That's funny...you have lots of energy to finish your own basement but charging batteries is additional work:laughing:
I hate fumbling around with extension cords, compressors, and hoses. I wish all my power tools were cordless and airless:yes:

KUIPORNG 01-24-2007 09:27 AM

Quote:

Originally Posted by ron schenker (Post 31012)
That's funny...you have lots of energy to finish your own basement but charging batteries is additional work:laughing:
I hate fumbling around with extension cords, compressors, and hoses. I wish all my power tools were cordless and airless:yes:

putting the battery into the charger is, in deed, not require a lot of physical strength, but if you consider this:

- try to locate the charger which is among the 20 chargers in your tool box

- when working on the tool and worries about battery will soon finishing up and feeling those weak strength from the tool... it is like driving a car with the tank point to empty and trying to locate a gas station which is completely out of sight...

- when almost done with the job and the battery went out and you have to wait for another hour or so and the mud will dry up probably...

- and try to store those batteries in room temperature and keeping track of which batteries is good which is not so good which is bad and find way to dispose the bad for env sake... is like another management job besides your day job...

and that is normal to cause sick and tire... isn't it...

dbrew 01-24-2007 10:28 PM

Well, I will most likely go with a cordless Craftsman 19.2v hammer drill, model 11543. I have a stone house and lots of concrete around so the hammer drill may come in handy down the road. Also it will be on sale from $129.99 to $99.99 this Sunday and with a $10 off coupon that looks like it will apply, it is a low risk option. I still have my corded which will handle most long term jobs if the batteries run out. BTW, I'd use my forearms but my joints still say no way:)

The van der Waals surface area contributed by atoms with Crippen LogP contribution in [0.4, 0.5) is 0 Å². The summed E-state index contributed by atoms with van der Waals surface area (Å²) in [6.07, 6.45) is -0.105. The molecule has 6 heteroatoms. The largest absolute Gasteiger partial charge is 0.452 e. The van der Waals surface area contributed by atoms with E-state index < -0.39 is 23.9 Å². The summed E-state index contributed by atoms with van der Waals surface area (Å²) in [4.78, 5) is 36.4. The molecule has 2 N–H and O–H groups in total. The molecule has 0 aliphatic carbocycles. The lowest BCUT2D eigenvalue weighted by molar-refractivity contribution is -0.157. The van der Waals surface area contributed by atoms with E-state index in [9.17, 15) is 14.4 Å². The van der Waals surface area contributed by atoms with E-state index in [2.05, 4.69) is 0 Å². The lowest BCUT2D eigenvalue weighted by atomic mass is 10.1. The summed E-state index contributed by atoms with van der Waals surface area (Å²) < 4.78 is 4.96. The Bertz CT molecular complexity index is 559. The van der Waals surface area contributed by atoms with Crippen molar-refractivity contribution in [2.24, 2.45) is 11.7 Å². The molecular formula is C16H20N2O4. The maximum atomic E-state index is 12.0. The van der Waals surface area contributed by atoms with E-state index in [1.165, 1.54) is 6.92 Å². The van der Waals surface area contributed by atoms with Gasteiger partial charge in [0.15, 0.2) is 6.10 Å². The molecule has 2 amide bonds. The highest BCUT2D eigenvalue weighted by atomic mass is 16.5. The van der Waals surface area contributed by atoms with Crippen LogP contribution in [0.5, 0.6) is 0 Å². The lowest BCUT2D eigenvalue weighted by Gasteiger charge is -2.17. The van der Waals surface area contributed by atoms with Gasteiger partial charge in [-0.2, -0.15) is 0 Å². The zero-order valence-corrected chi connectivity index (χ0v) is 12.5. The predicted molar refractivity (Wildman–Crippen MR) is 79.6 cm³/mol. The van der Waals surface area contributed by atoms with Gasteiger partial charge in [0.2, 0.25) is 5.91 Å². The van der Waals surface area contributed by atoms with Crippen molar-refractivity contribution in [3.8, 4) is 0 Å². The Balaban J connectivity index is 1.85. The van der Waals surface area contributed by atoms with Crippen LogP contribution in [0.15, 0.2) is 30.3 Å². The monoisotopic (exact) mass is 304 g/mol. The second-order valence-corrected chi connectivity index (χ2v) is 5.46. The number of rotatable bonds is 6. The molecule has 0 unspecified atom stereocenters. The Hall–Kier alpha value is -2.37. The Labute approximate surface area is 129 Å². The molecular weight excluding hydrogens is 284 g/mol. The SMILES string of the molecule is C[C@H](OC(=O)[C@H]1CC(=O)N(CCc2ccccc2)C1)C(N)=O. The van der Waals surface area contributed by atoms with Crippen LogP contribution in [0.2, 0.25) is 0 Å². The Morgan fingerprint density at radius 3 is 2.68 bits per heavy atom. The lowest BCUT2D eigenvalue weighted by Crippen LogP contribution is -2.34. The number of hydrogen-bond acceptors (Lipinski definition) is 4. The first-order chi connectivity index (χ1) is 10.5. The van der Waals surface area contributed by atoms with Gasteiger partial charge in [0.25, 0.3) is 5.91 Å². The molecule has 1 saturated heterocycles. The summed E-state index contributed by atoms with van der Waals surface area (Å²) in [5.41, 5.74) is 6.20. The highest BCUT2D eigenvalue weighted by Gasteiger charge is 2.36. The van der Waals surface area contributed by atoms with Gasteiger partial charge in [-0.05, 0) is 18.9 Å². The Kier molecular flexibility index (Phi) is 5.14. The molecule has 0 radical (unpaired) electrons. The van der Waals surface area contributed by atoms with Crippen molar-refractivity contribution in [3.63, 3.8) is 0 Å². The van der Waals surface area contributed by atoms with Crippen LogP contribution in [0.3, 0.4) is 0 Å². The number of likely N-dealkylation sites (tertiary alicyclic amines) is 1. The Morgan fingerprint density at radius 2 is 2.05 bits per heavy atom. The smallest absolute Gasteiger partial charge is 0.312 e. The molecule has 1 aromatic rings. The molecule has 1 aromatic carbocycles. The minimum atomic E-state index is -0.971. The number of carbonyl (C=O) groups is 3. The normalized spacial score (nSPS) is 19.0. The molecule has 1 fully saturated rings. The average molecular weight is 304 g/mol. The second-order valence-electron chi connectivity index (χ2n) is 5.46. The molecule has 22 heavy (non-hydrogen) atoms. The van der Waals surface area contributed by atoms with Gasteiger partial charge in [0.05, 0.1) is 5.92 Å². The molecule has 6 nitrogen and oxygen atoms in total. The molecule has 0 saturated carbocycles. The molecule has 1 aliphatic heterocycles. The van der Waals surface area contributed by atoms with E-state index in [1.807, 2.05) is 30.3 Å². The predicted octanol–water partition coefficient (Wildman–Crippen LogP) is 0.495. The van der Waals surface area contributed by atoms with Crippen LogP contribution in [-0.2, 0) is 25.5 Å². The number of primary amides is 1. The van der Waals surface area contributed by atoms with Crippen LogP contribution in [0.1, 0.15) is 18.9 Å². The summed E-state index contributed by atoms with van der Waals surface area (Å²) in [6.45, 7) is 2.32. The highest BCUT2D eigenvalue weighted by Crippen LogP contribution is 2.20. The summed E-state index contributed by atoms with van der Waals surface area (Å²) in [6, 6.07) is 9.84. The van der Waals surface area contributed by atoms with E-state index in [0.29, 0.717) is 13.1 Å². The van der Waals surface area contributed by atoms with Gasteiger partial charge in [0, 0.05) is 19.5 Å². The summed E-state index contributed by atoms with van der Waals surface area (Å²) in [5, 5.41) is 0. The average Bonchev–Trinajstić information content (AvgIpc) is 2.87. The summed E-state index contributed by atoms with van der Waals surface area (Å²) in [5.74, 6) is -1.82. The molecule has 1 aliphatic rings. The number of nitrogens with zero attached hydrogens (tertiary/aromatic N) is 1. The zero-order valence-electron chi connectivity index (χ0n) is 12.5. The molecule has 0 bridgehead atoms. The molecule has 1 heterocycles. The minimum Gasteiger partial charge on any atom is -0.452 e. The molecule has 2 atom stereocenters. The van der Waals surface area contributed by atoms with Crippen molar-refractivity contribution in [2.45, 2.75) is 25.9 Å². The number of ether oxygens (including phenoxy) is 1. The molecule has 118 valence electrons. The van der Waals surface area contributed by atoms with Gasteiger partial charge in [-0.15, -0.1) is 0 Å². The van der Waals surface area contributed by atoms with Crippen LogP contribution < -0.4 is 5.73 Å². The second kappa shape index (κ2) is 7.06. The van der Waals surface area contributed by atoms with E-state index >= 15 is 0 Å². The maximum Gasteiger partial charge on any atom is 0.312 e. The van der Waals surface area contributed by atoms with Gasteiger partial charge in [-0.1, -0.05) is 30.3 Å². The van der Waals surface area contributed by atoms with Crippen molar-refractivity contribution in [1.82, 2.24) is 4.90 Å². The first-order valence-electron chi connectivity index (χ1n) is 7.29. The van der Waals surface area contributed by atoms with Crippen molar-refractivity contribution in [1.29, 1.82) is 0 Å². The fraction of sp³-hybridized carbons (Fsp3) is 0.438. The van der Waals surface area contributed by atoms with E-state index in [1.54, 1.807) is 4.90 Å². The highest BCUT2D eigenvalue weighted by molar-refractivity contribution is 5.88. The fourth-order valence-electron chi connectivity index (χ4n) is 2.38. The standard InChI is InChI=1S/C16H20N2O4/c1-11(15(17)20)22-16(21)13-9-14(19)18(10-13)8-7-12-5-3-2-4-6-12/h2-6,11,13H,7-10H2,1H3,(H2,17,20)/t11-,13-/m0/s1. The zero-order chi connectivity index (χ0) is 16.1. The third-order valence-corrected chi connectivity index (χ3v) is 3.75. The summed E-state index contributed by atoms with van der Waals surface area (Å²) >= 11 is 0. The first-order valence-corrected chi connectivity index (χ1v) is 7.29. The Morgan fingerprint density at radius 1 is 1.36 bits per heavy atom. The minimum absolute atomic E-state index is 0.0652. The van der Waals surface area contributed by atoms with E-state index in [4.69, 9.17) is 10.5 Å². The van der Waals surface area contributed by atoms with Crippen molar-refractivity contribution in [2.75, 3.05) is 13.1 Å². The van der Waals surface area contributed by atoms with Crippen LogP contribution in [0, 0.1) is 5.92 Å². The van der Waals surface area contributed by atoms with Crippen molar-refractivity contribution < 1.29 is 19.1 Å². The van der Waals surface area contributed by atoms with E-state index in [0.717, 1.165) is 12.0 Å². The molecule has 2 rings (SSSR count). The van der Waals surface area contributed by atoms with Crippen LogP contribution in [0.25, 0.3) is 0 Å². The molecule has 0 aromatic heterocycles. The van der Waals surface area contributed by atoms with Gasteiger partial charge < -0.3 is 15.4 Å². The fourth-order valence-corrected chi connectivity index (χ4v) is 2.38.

If you have heard any bad about the Craftsman let me know. I'm a DYIer but not too many major jobs and Craftsman usually handles what I do.

Thanks for the advice.

KUIPORNG 02-26-2007 03:14 PM

It is my turn...My 1/2" craftsman is burned. Now out in the market for another one... this time I need it fast because got to finish the tiles before moving the washer/dryer on Sunday... now I spot this guy

Mileuwakee 1/2" Magnum....

anyone has experience with this guy? it cost me $149.99 plus tax from HD...

AtlanticWBConst. 02-26-2007 03:16 PM

Quote:

Originally Posted by KUI****G (Post 34856)
It is my turn...My 1/2" craftsman is burned. Now out in the market for another one... this time I need it fast because got to finish the tiles before moving the washer/dryer on Sunday... now I spot this guy

Mileuwakee 1/2" Magnum....

anyone has experience with this guy? it cost me $149.99 plus tax from HD...

Key is that you want a minimum of at least 6 to 7 amps or higher....if you plan on using it to mix any kinds of materials...

KUIPORNG 02-26-2007 03:18 PM

THANKS , I guess it is ok then because it said 8 amps..